Remember that "list of the Ten Most Significant Japanese Motorcycles of all time" I mentioned on the Yamaha DT-1 page? Well here's the bike at the top of that list. Only, I think that to give the CB-750 it's due, you've got to strike "Japanese", and place it atop the Ten Most Significant Motorcycles Ever list! This is, quite literally, The Motorcycle That Changed The Industry.
Think about it. Within a few years, all the Japanese manufacturers were forced to market OHC transverse fours, to maintain their credibility. At least half, and probably much more, of the bikes on the market 30 years later still hew to the CB-750's basic model. It set new paradigms of functionality and reliability, totally changing what the consumer came to expect from a motorcycle.
No, it wasn't the fastest motorcycle on the market in '69; that honor went to the Kawasaki H-1. But the H-1 wasn't civil. It smoked like downtown Pittsburgh, drank gasoline like a Cadillac, and was as subtle as a heart attack. And reliability? Hah! The fact that the H-1 came with a carrier for 3 spare spark plugs under the seat was no accident! You needed those spare plugs! The H-1 wasn't a motorcycle that a gentlemen could ride. The big CB was.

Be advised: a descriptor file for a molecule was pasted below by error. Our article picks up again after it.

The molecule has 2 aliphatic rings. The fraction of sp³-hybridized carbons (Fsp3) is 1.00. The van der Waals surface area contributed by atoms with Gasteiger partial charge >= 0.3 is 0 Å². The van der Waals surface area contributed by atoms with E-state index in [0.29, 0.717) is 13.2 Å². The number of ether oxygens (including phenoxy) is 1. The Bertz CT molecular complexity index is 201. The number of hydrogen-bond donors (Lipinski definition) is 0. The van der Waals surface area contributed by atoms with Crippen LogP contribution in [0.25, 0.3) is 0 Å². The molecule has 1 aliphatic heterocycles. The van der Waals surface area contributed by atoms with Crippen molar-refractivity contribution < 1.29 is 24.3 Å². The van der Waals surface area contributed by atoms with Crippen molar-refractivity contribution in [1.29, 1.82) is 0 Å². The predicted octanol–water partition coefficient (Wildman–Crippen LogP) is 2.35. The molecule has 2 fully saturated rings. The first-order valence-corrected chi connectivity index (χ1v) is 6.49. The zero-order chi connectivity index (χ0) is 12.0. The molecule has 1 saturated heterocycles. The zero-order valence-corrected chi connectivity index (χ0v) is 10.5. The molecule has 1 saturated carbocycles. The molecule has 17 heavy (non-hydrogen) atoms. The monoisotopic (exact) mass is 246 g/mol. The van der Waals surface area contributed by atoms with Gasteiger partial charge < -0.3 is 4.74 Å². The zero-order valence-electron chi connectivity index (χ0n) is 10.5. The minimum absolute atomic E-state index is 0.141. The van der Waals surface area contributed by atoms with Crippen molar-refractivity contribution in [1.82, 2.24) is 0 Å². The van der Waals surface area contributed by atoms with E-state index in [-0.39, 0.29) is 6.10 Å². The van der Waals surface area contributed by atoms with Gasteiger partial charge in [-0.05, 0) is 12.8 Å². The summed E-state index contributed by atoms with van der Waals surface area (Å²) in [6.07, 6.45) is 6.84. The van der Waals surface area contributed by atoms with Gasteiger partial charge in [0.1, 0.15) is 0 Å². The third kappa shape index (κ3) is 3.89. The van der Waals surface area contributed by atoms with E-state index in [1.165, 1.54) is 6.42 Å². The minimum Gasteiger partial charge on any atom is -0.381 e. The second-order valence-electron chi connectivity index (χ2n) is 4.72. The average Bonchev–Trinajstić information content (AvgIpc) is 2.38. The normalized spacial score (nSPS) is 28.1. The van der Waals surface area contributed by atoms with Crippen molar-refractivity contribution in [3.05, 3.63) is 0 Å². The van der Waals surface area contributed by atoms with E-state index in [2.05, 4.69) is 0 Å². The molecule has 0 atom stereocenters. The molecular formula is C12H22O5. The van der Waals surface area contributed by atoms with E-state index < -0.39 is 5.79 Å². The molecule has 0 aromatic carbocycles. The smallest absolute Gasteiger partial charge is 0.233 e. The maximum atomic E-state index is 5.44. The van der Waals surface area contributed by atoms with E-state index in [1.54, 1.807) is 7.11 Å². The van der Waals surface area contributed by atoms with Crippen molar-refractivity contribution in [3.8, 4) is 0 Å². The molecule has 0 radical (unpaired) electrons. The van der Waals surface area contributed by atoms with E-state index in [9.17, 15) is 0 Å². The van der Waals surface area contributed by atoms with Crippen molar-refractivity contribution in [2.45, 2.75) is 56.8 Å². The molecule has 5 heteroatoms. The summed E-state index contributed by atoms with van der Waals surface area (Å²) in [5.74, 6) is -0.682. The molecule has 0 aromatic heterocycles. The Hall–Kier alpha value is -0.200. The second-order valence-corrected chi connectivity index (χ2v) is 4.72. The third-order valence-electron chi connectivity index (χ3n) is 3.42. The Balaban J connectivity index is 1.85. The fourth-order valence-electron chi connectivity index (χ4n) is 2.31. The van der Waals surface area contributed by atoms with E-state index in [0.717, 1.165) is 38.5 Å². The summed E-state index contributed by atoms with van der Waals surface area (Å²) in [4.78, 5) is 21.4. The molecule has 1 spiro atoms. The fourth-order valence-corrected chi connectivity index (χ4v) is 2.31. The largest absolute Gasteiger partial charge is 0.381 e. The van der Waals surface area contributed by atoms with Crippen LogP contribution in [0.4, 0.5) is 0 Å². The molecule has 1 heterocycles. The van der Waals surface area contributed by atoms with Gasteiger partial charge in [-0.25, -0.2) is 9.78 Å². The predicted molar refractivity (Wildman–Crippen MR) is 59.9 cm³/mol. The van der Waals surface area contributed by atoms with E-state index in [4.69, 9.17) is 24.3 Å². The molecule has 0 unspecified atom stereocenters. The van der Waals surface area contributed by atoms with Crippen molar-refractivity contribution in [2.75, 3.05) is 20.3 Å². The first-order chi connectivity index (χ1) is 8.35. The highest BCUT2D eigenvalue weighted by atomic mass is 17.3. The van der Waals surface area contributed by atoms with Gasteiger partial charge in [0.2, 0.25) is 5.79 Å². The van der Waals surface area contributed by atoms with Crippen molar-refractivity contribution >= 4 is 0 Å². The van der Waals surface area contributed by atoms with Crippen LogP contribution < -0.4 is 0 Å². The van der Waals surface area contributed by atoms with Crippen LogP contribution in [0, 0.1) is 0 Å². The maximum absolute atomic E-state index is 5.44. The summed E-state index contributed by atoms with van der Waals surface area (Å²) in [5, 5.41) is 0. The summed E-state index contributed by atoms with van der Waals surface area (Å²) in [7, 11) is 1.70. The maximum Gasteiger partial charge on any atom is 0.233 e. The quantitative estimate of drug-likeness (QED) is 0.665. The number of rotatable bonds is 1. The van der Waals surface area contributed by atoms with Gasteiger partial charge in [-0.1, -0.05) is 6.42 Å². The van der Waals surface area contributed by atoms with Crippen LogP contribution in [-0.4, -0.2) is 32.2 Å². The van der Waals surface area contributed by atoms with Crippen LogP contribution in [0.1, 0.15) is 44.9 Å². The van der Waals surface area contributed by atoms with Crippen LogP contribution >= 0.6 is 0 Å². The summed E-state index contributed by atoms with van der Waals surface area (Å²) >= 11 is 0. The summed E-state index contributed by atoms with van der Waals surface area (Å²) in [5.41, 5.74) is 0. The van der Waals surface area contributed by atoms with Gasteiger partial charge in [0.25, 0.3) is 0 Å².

Not that this was the only side to the CB-750. If you weren't a gentleman, the CB wouldn't magically change you into one. Bone stock, it was quite capable of satisfying all but the most jaded of hooligans. And within 6 months of it's appearance on American shores, us enterprising Yanks had on the market all the necessary bits and pieces needed to transform the CB into a world-class hooligan's bike! Loud 4-into-1 exhausts, high-performance camshafts, high-compression pistons, you name it, it was available. Even full-on turbocharger kits complete with fuel injector!
<raises glass> So here's to the '69 CB-750, the Grand Daddy of all UJM's!
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